× Digital News Videos Africa Health & Science Opinion Columnists Education Lifestyle Cartoons Moi Cabinets Arts & Culture Gender Planet Action Podcasts E-Paper Tributes Lifestyle & Entertainment Nairobian Entertainment Eve Woman TV Stations KTN Home KTN News BTV KTN Farmers TV Radio Stations Radio Maisha Spice FM Vybez Radio Enterprise VAS E-Learning Digger Classified Jobs Games Crosswords Sudoku The Standard Group Corporate Contact Us Rate Card Vacancies DCX O.M Portal Corporate Email RMS
×
VAS

ELECTION 2022

35 families of colonial chief to share out Sh146 million

CENTRAL
By Nderitu Gichure | Sep 25th 2015 | 2 min read

The Environmental and Land Court in Nyeri has ruled that only 35 households of the late Chief Wambugu Mathangani are entitled to the Sh146 million given as compensation by the national government.

The long-awaited ruling came after a protracted dispute pitting the heirs of the 55-acre parcel, which was owned by the late chief in the outskirts of Nyeri town now known as Wambugu Farmers Training Centre.

The Government compensated the family in 2009 after it compulsorily acquired the land belonging to the paramount chief in 1974.

However, immediately after the compensation was made, a row erupted between his many descendants on how to share out the money. Mathangani is said to have had many wives.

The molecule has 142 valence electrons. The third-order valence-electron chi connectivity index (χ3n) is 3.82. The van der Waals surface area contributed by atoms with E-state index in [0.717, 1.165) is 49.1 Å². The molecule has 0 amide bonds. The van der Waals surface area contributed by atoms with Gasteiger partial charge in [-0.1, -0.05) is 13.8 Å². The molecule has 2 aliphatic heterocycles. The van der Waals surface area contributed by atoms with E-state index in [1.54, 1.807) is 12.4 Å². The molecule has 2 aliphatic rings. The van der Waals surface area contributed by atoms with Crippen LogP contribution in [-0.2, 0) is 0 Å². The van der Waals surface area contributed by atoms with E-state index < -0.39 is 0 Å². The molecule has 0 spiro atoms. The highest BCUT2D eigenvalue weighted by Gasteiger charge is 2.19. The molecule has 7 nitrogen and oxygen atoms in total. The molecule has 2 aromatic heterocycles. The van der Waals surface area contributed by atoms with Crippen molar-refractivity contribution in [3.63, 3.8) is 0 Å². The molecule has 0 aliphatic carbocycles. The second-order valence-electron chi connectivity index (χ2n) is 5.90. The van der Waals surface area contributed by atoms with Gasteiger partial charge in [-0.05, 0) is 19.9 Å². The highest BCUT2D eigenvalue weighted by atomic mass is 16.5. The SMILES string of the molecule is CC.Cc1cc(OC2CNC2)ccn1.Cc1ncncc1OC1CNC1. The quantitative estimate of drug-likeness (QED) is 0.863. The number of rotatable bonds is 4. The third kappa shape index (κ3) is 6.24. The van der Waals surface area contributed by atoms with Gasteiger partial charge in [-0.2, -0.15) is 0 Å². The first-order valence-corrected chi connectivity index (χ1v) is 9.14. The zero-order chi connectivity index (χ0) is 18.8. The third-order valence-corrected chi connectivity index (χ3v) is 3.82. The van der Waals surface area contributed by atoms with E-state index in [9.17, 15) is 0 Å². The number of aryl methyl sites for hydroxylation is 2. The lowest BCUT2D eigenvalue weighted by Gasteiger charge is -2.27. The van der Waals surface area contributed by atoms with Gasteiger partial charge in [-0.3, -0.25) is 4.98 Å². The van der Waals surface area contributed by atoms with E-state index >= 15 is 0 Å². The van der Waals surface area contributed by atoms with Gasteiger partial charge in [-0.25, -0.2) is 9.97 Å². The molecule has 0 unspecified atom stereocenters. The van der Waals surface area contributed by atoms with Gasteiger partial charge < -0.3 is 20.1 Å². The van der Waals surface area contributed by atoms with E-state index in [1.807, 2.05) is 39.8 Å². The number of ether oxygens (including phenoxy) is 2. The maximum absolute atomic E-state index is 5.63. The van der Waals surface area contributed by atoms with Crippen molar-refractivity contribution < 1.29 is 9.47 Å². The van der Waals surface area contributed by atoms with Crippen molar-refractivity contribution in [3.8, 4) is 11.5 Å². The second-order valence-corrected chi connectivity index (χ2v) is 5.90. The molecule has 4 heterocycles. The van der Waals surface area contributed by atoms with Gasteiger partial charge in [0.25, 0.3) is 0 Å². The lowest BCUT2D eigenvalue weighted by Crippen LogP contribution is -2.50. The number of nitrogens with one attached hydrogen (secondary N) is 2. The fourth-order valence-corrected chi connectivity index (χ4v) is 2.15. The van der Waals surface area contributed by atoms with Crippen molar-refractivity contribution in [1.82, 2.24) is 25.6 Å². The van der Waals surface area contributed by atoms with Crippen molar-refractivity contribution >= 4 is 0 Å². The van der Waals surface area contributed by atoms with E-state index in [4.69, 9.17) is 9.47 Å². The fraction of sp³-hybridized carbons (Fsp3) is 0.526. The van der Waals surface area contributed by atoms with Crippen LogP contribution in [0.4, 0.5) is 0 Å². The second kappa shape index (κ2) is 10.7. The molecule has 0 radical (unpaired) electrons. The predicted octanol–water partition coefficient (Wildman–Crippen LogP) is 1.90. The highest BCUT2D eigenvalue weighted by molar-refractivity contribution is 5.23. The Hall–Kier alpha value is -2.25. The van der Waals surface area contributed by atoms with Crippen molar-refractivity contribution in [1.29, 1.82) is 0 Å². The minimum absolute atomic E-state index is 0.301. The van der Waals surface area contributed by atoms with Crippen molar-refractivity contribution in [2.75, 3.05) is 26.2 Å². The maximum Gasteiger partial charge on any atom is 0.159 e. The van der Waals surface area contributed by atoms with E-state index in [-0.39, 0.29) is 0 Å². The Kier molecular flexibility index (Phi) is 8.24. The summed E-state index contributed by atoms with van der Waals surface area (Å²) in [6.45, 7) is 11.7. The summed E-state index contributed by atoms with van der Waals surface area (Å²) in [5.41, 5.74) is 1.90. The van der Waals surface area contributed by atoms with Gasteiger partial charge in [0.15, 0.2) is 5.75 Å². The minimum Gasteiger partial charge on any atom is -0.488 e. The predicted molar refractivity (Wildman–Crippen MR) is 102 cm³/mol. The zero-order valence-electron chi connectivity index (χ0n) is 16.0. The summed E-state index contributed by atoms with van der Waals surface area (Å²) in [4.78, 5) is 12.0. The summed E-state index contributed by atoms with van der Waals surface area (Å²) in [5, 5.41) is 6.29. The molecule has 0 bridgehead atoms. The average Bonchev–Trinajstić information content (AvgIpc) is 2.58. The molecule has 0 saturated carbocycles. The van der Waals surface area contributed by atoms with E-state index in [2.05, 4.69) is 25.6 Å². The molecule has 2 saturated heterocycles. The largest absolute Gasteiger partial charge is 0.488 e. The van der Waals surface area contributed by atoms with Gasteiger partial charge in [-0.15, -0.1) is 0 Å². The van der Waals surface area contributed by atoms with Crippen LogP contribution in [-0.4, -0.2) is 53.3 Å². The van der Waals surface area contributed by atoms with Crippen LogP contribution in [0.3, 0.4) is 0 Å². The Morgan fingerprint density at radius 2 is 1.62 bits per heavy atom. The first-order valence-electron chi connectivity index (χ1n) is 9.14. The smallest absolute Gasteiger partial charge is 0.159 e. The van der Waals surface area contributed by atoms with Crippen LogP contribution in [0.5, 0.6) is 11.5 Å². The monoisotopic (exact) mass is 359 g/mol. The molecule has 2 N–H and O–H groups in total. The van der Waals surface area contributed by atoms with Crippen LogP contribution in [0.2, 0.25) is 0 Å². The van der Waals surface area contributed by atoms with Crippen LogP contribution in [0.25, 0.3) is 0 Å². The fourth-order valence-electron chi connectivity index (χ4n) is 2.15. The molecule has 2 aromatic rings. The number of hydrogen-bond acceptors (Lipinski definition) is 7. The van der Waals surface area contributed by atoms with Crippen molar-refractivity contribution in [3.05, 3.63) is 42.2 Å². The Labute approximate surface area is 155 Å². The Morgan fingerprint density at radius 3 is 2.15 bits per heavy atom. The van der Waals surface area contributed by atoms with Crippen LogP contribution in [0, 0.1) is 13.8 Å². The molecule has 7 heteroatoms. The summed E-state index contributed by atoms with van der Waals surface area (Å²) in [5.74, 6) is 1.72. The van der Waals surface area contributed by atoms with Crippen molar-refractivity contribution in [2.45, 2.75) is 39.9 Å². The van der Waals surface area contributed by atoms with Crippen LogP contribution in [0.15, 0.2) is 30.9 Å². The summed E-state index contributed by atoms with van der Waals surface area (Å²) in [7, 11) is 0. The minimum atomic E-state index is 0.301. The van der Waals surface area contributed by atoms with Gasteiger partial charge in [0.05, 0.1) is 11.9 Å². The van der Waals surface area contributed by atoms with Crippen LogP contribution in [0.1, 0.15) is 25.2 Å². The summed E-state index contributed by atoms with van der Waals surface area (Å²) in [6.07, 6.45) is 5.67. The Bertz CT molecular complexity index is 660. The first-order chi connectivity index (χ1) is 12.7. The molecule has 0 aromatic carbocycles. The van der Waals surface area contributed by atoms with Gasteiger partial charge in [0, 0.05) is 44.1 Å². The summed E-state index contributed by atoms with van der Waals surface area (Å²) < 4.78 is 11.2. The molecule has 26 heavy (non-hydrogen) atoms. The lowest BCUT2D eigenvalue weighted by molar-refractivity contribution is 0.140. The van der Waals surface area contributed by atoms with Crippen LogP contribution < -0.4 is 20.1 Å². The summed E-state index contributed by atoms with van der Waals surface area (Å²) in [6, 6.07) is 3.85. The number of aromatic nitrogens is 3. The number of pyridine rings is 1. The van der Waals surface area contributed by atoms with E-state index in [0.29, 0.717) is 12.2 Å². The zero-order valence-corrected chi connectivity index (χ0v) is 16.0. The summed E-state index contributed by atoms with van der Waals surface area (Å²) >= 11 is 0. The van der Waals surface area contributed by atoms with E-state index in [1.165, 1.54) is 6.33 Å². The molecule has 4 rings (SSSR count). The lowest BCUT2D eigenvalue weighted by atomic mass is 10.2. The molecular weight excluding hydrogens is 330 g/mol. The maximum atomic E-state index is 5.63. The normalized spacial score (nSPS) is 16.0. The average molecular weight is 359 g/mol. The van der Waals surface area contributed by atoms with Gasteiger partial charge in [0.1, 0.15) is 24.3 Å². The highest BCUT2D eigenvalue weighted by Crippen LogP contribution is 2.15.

In the judgment delivered yesterday by Justice Lucy Waithaka on behalf of justice Antony Obwayo, the court ordered that the distribution of the money be based on households of each of his wives.

This, the judge said, will also include sisters and adopted daughters in equal shares as long as they are claimants from the household of the deceased chief.

"Sons and unmarried daughters will be given priority, those dead will have their shares taken by their children and grandchildren as long as they appear to be identified," Justice Waithaka observed.

The court also ordered that Sh10 million be set aside to cater for the advocate's costs and maintenance of the chief's grave as requested by the beneficiaries.

Surprisingly, married daughters and their children were left out. Justice Waithaka said they are not eligible for the compensation under the customary law.

The court further ruled that the defendant compiles another list of interested identified persons and file the list with the commissioner of land.

"Interested persons are those who appeared before the inquiry and before this court regardless of the nature of their interest," she observed.

The list, the judge observed, should be ready as the family awaits the outcome of the appeal they have lodged in court.

The family has appealed against the amount (Sh146 million) given as compensation, claiming the amount is far below the market price.

Kariuki Wambugu had told the court that before the Government acquired the land through the Ministry of Agriculture, it was leased to the African Council for 50 years.

Share this story
Politicians' art of persuasion, and the missed opportunities in teachers reaping from strike
I’m writing this with a tinge of nostalgia, when Mexican soaps would be interrupted – usually in the dark of night – by a presidential address, and a familiar, heavy baritone would declare: “I have only one wife...”
When Njonjo almost resigned over coffee smugglers
Known as the era of black gold, it began in 1976 when Ugandan farmers decided to sell their coffee in the private market.

.
RECOMMENDED NEWS

;